Looking Down on Creation

Looking for creative feedback. I took this photo yesterday in the rain. I was on a small bridge over a creek. I shot straight down. I can return to re-shoot this if need be as it’s near my home.

One thing that I did do in processing this that should be noted is that I extended my shutter speed to 1 second for the water. The leaves were bouncing around during the exposure. I took one shot for the water and another with a quicker shutter for the leaves and blended them in post.

What could have been done to make this a more visually powerful image.

Any pertinent technical details:

Nikon D810 - 24-85 f/3.5 @ f/8 - 1 sec - ISO 800

This is a very interesting perspective Gary. It’s great how the branches all encircle the mossy rock in the middle, as though the rock is a conductor of an orchestra. It looks as though there is an Orton effect based on the appearance of the leaves. If that was something added in post, I don’t really think it’s needed here. There is plenty of great color and texture to work with, and I think it only distracts a bit.

I would also consider lightening the lower corners just a tad. It looks like they were burned in post to direct attention toward the middle, but it looks like the water is composed in a way that it will naturally do that on its own. Perhaps reducing the effect of the vignette would make that part of the photo a bit stronger. When it comes to the composition as a whole, it works quite well for me, and I really like the simplicity, combined with the very interesting angle.

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In other words, forget the processing and go with the original file. :smiley:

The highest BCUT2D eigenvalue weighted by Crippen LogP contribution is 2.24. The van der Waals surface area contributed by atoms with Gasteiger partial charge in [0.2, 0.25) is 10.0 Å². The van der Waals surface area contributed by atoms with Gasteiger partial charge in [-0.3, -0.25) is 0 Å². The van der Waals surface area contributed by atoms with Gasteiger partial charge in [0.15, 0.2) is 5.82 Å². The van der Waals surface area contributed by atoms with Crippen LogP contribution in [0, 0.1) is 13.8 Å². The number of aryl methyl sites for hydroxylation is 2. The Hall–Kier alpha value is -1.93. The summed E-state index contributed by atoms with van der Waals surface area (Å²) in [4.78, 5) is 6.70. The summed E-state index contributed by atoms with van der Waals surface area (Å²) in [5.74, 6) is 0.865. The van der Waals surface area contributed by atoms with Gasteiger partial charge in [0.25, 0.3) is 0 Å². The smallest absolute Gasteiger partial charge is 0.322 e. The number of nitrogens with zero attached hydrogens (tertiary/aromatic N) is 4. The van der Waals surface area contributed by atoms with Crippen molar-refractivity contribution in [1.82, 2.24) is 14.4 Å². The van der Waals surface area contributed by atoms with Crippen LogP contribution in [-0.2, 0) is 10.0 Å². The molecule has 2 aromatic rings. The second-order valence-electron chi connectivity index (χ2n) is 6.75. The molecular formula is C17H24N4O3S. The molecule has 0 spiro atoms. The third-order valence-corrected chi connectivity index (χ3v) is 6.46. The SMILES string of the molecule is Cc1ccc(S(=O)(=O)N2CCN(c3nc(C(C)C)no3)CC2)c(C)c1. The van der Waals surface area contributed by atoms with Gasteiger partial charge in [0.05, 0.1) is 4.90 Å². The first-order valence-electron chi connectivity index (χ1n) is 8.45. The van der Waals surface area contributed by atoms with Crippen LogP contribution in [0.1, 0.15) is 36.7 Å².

Thank you Ben. This is the feedback that I was hoping for.

Attached is the original.

The issue I have with this image is that the frame is more interesting than the center. I am personally more drawn to the leaves while the water less so. Part of it is due to the fact that all the color is around the edge of the image. I could see it from a different point of view but that’s my first impression.

So. Your issue is the point of view? I have many from a more conventional point of view, as do a lot of people. I was trying to give a unique point of view. I’m assuming that you recommend deleting this one and going on the the next Igor? :wink:

Thank you for your feedback. :slight_smile:

No, my issue is not point of view. The point of view is interesting. My issue is that we are looking through foliage at something but the foliage is more of an attention getter than the subject. The leaves are bright and colorful and the stream is darker and the light is flatter. I feel the center doesn’t hold enough interest for it to be the main focus, or to even compete with the leaves. You’re providing a window to something. We’re expecting some ‘treasure’ being revealed by an opening of a curtain of green. And for me it’s not there. I like the idea and I like the point of view but it’s not being conveyed in the best manner possible.